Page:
Leesburg commissioners agreed Monday night to spend more than $108,000 on three vehicles for two city departments – an action that saved a little more than $15,000.
The approval came during the commission’s regularly scheduled meeting and involved two police vehicles and an agricultural tractor. Commissioners quickly agreed that all three vehicles were needed and their approval was unanimous.
The city will spend $56,742.40 for two all-wheel-drive Ford Police Interceptor utility vehicles. The purchase, approved in the 2019 budget, will allow Police Chief Robert Hicks to immediately replace two vehicles.
A memo from Purchasing Manager Mike Thornton said the city normally would make such a purchase through a Ford dealership, which would work with Ford Motor Company. But he said the automaker has closed its orders for the 2019 model year, meaning any new orders would be for 2020 models and those wouldn’t begin shipping until June 2019.
But two 2018 Interceptors were located at Prestige Ford in Mount Dora – the Florida Sheriffs Association awarded dealer for police vehicles in the region. And by issuing a purchase order and acting fast to buy the two vehicles, the city is saving $15,020.44 on the cost of 2020 models, the memo says.
The city’s normal budget for a police vehicle is $42,900, which includes $10,380.34 for accessory equipment (lights, siren, cage, etc.). That leaves $32,519.66 for the purchase of each vehicle, meaning the two new Fords are $8,296.92 under budget, the memo adds.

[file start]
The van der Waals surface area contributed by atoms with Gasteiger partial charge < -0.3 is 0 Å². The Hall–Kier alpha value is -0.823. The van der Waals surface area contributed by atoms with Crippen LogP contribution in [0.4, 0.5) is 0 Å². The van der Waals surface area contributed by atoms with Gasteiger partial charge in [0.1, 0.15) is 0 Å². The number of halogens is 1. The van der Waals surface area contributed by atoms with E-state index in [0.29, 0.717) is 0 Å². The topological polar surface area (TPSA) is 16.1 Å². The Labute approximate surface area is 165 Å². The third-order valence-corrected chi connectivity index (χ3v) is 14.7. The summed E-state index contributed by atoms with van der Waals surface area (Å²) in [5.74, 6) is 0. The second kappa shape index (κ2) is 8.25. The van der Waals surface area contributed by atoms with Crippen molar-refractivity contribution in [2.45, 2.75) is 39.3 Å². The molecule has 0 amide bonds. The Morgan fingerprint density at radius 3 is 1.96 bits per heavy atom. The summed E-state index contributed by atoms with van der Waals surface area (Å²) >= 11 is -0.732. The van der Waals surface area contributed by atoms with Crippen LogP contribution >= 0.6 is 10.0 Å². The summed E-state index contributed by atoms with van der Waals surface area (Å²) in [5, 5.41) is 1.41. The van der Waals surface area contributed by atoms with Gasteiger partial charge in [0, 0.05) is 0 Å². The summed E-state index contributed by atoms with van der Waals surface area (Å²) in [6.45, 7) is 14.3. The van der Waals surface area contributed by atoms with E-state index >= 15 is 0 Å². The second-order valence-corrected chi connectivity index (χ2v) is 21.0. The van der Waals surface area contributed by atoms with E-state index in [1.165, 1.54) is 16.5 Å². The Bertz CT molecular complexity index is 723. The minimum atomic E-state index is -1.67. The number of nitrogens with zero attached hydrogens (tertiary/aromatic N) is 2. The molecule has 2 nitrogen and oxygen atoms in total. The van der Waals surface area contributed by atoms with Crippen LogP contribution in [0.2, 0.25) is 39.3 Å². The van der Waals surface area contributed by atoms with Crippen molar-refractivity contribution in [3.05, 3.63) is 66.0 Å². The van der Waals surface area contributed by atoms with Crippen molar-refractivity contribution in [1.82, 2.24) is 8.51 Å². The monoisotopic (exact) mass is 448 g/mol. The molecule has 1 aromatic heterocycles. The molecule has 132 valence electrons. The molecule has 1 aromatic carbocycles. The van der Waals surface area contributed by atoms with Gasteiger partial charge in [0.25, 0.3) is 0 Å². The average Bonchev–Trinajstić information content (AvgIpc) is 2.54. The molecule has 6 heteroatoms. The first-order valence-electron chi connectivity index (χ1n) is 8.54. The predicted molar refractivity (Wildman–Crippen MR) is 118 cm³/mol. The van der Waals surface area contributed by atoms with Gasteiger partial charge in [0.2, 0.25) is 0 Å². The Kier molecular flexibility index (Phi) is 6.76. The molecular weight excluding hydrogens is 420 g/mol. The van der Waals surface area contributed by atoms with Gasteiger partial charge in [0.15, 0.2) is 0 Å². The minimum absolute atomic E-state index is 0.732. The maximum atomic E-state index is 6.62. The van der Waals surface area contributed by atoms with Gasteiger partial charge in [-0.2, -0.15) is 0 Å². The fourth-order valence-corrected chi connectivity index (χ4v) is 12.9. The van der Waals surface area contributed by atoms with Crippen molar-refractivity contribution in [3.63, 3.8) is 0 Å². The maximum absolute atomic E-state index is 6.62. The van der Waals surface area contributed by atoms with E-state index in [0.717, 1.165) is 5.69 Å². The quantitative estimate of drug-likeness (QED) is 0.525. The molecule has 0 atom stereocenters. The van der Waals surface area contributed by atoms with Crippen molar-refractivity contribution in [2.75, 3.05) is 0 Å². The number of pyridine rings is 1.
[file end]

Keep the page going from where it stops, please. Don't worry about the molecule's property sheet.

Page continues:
Commissioners also gave their blessings for the purchase a $51,834 agricultural tractor from Mid-Florida Tractor & Equipment Co. The recommendation to purchase the tractor from the local vendor was partially based on a delivery time of 14 days after receipt of the order and “their reasonable bid amount,” a memo from Thornton says.
The tractor, which was approved for purchase in the 2019 budget, will be assigned to the city’s wastewater division and will be used primarily for mowing. It will replace an existing piece of equipment that suffered a “catastrophic engine failure” and is no longer in service, the memo says.
The city received seven bids for the tractor, with the price ranging from $49,098 to $56,400. The lowest bid came from Ridge Equipment in Sebring, but the delivery time for the much-needed piece of equipment was 45-60 days.
Five other companies offered a delivery time of anywhere from 30 to 140 days. But Mid-Florida Tractor’s promise of a two-week delivery time proved to be a crucial element of the purchase decision, the memo says, adding that the bid also came in under the city’s budgeted amount of $52,000.